Building from the overarching strategy of OnePGH - and utilizing the comprehensive framework for community empowerment employed through the One Northside Initiative the following approach was developed to hone and prioritize places and the postal facilities therein.  


Identifying underserved areas for potential postal facility adaptation requires an in-depth look at various data of the multiple neighborhoods of the city of Pittsburgh. While the initial analysis of these neighborhoods focused more on socio-economic indicators such as educational attainment, employment status, poverty margin, and single-parent households, the identification of environmental, crime and transportation hotspots would have to be done to further identify underserved areas through adaptation of postal facilities. Some of these indicators include:


  1. Rapid shifts in neighborhood population

  2. Historic environmental vulnerabilities, such as flooding and air pollution

  3. Proximity to transit-oriented development (TOD)

  4. Proximity to food sources, thereby identifying food deserts

  5. Opioid hotspots,

  6. Frequency of crime in neighborhoods

  7. Access to high speed Internet / Broadband coverage

Utilizing the mapping methodology outlined above - the following conveys the multi-layered approach to honing priority postal locations in the City of Pittsburgh.

The above heat map shows the intensity of households that are living under the federal poverty line, broken down by block group, in the City of Pittsburgh. Areas that have a darker shade represent block groups with more households living below the federal poverty line. It can be seen that many of the Priority Postal Locations on the map do fall into or around high poverty areas, showing a strong link between vulnerable locations and Priority Postal Locations.

The above heat map shows the intensity of block groups where residents have less than high school education, in the City of Pittsburgh.It can be seen that in contrast to having high poverty levels there are rather low amounts of people with less than a high school education, that are over the age of 25, in the City of Pittsburgh. There are block groups that are close to the California-Kirkbride Branch and the Uptown branch that do have high levels of people without a high school education.

The above heat map shows the intensity of unemployment for each block group in the City of Pittsburgh.  As the color goes darker it means that more people age 16 and above or unemployed in the block group. Branches like the California-Kirkbride branch and the Corliss Branch are in and near block groups that have high unemployment.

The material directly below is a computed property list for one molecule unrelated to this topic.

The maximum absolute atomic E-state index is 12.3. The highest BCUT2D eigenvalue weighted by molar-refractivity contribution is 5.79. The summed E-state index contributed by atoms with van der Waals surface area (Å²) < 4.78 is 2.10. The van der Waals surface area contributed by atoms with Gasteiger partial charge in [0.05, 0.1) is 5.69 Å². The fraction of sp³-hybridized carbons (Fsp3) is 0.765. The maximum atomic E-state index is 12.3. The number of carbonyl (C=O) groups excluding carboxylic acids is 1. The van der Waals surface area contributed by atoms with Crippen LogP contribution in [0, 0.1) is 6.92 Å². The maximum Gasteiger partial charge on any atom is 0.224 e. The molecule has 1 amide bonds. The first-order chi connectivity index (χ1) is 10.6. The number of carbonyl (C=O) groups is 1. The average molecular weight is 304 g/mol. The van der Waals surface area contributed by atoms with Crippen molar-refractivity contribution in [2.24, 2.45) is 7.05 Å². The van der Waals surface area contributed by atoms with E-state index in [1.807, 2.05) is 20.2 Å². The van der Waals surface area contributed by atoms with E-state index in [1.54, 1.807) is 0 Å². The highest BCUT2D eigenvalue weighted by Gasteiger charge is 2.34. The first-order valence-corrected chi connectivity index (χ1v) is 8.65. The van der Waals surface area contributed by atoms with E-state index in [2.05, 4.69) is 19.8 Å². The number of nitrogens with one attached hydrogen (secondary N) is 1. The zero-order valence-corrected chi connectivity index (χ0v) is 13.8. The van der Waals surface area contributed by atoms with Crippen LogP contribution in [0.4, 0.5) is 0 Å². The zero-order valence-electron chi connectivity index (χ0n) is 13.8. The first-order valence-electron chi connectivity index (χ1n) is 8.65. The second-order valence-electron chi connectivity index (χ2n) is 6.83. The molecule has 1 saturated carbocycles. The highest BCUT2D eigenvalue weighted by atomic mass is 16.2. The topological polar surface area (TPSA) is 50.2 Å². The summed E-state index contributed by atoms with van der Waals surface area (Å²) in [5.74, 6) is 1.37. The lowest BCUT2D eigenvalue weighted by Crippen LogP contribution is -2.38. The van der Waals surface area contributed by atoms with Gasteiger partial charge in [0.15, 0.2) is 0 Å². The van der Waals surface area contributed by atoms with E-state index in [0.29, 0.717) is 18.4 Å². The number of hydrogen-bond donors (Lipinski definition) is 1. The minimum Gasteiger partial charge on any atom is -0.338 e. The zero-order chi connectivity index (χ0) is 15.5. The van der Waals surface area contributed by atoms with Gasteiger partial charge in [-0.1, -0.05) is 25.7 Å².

The above heat map shows the intensity of police incidents since the start of 2018 across the city of Pittsburgh. It can be observed that Pittsburgh’s North Side and the Central Business District have some of the greatest intensity of crime activity, as well as portions of Homewood and the South Side.

The consolidated 4 maps help determine the most vulnerable locations, broken down to block groups, in the city of Pittsburgh. Through this map we can determine the more underserved areas, thereby determining areas of opportunity in neighborhoods where postal facilities could be adapted to serve the communities they are situated in (highlighted in red).


When viewed through the lens of proximity to leased postal facilities (identified as black dots) and even further suspended or discontinued facilities ideal locations for interventions are revealed. In particular the former Homewood Station office (noted with an asterix) is a suspended leased facility that occupies approximately 32,000 sq. ft of internal space on an acre and a half of land. The facility was suspended in 2013 and is owned by Nationwide Postal Management (the largest private owner of postal real estate in the country.)  The block groups surrounding the Homewood Brushton Station have high levels of poverty, high unemployment, and notable population loss over the last 30 years reflected through vacancy and abandonment rates. As a positive, the areas surrounding the branch do indicate that many people have received a high school level education.


Through an assessment of all primary postal facility types as well as various strategies through the overarching theme of community resilience (how to enable residents in vulnerable areas to have access to the resources that allow them to thrive in challenging conditions) a multi-criteria decision making matrix was developed in an attempt to determine the most viable strategy for each postal facility type incorporating the ease of different strategies and the potential impact. To understand the feasibility assessment, please click here.